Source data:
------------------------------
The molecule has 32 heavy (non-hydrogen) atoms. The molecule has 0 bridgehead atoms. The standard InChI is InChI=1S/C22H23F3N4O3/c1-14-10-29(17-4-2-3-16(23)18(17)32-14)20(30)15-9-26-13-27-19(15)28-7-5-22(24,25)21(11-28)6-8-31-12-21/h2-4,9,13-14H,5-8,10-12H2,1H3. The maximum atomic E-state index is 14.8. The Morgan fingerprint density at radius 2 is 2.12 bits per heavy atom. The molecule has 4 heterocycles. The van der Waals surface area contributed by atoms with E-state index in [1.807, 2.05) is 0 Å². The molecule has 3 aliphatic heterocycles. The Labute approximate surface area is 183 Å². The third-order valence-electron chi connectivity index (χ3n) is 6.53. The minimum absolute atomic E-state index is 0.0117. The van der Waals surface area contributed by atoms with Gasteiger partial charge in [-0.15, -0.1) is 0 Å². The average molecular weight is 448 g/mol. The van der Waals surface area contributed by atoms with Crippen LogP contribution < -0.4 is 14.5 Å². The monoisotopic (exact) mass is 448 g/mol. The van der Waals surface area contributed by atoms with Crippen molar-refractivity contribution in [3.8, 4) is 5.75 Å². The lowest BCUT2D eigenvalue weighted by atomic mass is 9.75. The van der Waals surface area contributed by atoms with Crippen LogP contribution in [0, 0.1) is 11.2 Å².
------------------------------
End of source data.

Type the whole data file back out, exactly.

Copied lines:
The molecule has 32 heavy (non-hydrogen) atoms. The molecule has 0 bridgehead atoms. The standard InChI is InChI=1S/C22H23F3N4O3/c1-14-10-29(17-4-2-3-16(23)18(17)32-14)20(30)15-9-26-13-27-19(15)28-7-5-22(24,25)21(11-28)6-8-31-12-21/h2-4,9,13-14H,5-8,10-12H2,1H3. The maximum atomic E-state index is 14.8. The Morgan fingerprint density at radius 2 is 2.12 bits per heavy atom. The molecule has 4 heterocycles. The van der Waals surface area contributed by atoms with E-state index in [1.807, 2.05) is 0 Å². The molecule has 3 aliphatic heterocycles. The Labute approximate surface area is 183 Å². The third-order valence-electron chi connectivity index (χ3n) is 6.53. The minimum absolute atomic E-state index is 0.0117. The van der Waals surface area contributed by atoms with Gasteiger partial charge in [-0.15, -0.1) is 0 Å². The average molecular weight is 448 g/mol. The van der Waals surface area contributed by atoms with Crippen LogP contribution < -0.4 is 14.5 Å². The monoisotopic (exact) mass is 448 g/mol. The van der Waals surface area contributed by atoms with Crippen molar-refractivity contribution in [3.8, 4) is 5.75 Å². The lowest BCUT2D eigenvalue weighted by atomic mass is 9.75. The van der Waals surface area contributed by atoms with Crippen LogP contribution in [0, 0.1) is 11.2 Å².